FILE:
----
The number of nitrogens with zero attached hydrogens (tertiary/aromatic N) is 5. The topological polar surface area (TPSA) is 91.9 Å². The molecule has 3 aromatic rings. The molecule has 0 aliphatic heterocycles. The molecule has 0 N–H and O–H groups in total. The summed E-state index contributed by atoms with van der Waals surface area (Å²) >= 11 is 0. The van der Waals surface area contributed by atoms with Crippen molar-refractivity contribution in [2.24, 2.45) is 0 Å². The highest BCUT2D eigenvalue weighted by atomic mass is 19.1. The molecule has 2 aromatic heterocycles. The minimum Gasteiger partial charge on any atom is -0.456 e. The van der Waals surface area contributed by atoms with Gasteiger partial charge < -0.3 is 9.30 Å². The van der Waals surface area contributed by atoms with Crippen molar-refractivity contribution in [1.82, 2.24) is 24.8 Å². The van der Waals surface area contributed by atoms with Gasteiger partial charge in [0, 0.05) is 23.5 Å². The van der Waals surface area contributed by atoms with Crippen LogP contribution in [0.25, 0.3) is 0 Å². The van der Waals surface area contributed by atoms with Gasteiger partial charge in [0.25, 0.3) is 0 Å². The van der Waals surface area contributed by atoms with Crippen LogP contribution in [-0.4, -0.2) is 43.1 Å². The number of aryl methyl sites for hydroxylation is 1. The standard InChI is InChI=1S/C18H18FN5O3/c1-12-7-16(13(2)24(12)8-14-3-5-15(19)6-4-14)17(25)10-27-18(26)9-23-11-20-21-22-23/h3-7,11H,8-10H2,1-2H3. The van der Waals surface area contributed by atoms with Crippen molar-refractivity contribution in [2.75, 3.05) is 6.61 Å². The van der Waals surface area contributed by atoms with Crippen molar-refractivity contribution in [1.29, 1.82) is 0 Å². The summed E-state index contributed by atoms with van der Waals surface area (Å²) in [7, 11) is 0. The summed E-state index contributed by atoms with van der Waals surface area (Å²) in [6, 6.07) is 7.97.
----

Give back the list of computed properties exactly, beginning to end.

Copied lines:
The number of nitrogens with zero attached hydrogens (tertiary/aromatic N) is 5. The topological polar surface area (TPSA) is 91.9 Å². The molecule has 3 aromatic rings. The molecule has 0 aliphatic heterocycles. The molecule has 0 N–H and O–H groups in total. The summed E-state index contributed by atoms with van der Waals surface area (Å²) >= 11 is 0. The van der Waals surface area contributed by atoms with Crippen molar-refractivity contribution in [2.24, 2.45) is 0 Å². The highest BCUT2D eigenvalue weighted by atomic mass is 19.1. The molecule has 2 aromatic heterocycles. The minimum Gasteiger partial charge on any atom is -0.456 e. The van der Waals surface area contributed by atoms with Gasteiger partial charge < -0.3 is 9.30 Å². The van der Waals surface area contributed by atoms with Crippen molar-refractivity contribution in [1.82, 2.24) is 24.8 Å². The van der Waals surface area contributed by atoms with Gasteiger partial charge in [0, 0.05) is 23.5 Å². The van der Waals surface area contributed by atoms with Crippen LogP contribution in [0.25, 0.3) is 0 Å². The van der Waals surface area contributed by atoms with Gasteiger partial charge in [0.25, 0.3) is 0 Å². The van der Waals surface area contributed by atoms with Crippen LogP contribution in [-0.4, -0.2) is 43.1 Å². The number of aryl methyl sites for hydroxylation is 1. The standard InChI is InChI=1S/C18H18FN5O3/c1-12-7-16(13(2)24(12)8-14-3-5-15(19)6-4-14)17(25)10-27-18(26)9-23-11-20-21-22-23/h3-7,11H,8-10H2,1-2H3. The van der Waals surface area contributed by atoms with Crippen molar-refractivity contribution in [2.75, 3.05) is 6.61 Å². The van der Waals surface area contributed by atoms with Crippen molar-refractivity contribution in [1.29, 1.82) is 0 Å². The summed E-state index contributed by atoms with van der Waals surface area (Å²) in [7, 11) is 0. The summed E-state index contributed by atoms with van der Waals surface area (Å²) in [6, 6.07) is 7.97.